Jonce Walker: With version 1, there was no filter. So we went to all the departments and said, this is the vision/mission/scope, and we want you to submit your ideas and we’ll refine them. We got a lot of different things. Some departments were saying we’re going to reduce energy consumption by 5% and some were saying we’re going to switch out our light bulbs. Both of them save energy, but one’s very broad and one’s very specific. So, for the sake of letting these departments claim ownership, we went with it. We said we’ll take everything, we’ll fine tune some stuff, but there was no filter.
What I did going into version 2 is what I call a “glance assessment”. I didn’t want to overburden these departments with this work because they have another job to do so I just created a simple glance assessment and put in 6 questions on it.
1. How will this measure impact residents of Maricopa County?
2. How will it impact the employees of Maricopa County? (so that’s the social aspect)
3. How does it impact the regional environment?
4. How will it collectively impact common space, i.e. air quality and land use. (that’s environmental)
5. What’s the up front cost?
6. And what’s the 5 year return?
(It’s about) getting them to think of things not just in terms of just the capital expense, but how it can also help these other aspects that have to do with sustainability. Now there’s talk of a 4th tier of sustainability, the private sector has been talking about it, and it’s cultural vitality. I haven’t yet really addressed that because I don’t want to overwhelm them (the departments). But that’s what we’ve done to get these guys to think not only on a dollar basis, but also how these decisions can also help the two other sectors of what we really need to be thinking about anyway, which are the environmental and social (impacts). Now when they develop a measure, they have to think about those 6 questions. And that helps to filter out some stuff that doesn’t really make sense.
Blooming Rock: What are some of the things you’re doing to encourage sustainability in the community in addition to greening your operations?
Jonce Walker: We do a lot of neighborhood clean ups, one of the Supervisors, Fulton Brock, he’s very big on San Tan (Mountain Regional Park) cleanups and Mary Rose Wilcox is big on cleaning up Tres Rios (Wetlands). Our Solid Waste department has 6 recycling locations throughout the County. If you live in unincorporated Maricopa County, if you don’t have curbside recycling service, it was always a problem of what do you do? You had to go to the dump. Solid Waste has been working very hard to take all kinds of recyclables even (things like) fluorescents, refrigerators and microwaves. And we’re doing some pretty big solar projects that are in the works. Then there’s outreach, trying to get residents more educated about sustainability and trying to create a culture shift.
We’re also involved with ASU’s Sustainable Cities Network, which (comprises of) all the cities and towns plus some Native American communities and we meet regularly. We share best management practices and ideas and “did this work for you and why not?” So you get these cities working together with the County. It’s good because the Cities go back to their residents and say Maricopa County’s doing this and so on. We try to stay connected. I go to speak at schools a lot and we have earth day events so as far as the community goes, we concentrate on outreach and education.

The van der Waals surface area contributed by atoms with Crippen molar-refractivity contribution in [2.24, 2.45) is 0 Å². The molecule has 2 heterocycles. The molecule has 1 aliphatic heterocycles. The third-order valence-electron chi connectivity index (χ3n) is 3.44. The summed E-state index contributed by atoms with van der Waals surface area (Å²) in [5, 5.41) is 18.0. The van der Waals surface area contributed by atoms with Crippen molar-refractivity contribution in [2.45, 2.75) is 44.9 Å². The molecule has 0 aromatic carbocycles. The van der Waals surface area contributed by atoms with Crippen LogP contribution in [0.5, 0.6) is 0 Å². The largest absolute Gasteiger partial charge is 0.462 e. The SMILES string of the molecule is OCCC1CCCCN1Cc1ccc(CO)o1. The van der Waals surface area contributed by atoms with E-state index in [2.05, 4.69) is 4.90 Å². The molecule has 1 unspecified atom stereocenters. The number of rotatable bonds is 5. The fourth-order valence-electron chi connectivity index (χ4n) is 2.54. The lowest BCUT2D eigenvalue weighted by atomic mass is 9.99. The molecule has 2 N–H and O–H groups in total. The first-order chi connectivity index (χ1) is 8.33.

Stay tuned for part II of this interview to be published tomorrow!
Image credit: The title page of the version 2 of the Green Government Program.
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Good work with the energy reduction. What type of waste reduction programs are being put in place?
We have recently adopted a single stream recycling program for all departments supported by over 500 50 gal. containers. We hope to reduce our waste stream by 50% within the next two years. We can now recycle all commodities at zero additional cost.
[…] I posted the first half of my interview with Jonce Walker, the Sustainability Manager at Maricopa County and the author of […]
Nice. A good way to increase recycling participation in the office setting is to remove individual rubbish bins and replace them with a centralized waste collection site. Using small desktop boxes like these EcoBins http://www.officerecycling.com.au/mini-landfill.html I have been working with businesses and Councils here in Melbourne to implement this approach and it has worked well to reduce the amount of waste people generate.
Have you thought about implementing any green organics food collection / composting programs? Reducing food scraps and food waste sent to landfill can have huge impacts on your ecological footprint as the methane produced in landfill can be up to 23 times more potent than carbon dioxide.
Good work on the program so far Joncey! Keep it going.
Thanks for the information about the desk top bins. That is a great tool to educate. We have looked at a commercial composting systems in the past. We have just not been able to implement it quite yet. It will however, be part of the overall waste reduction strategy for the future.
We even looked into waste to energy systems through methane capture. Our landfills just don’t produce enough methane for it to have a good ROI. Our climate is too arid for substantial organic decomposition in a landfill setting.
[…] an hour north of Phoenix at Arcosanti. I rode up with friends and sustainability wonks Jonce Walker, Joe Zazzera and Jeremy Stapleton in Joe’s Prius. The event included a tour of Arcosanti and […]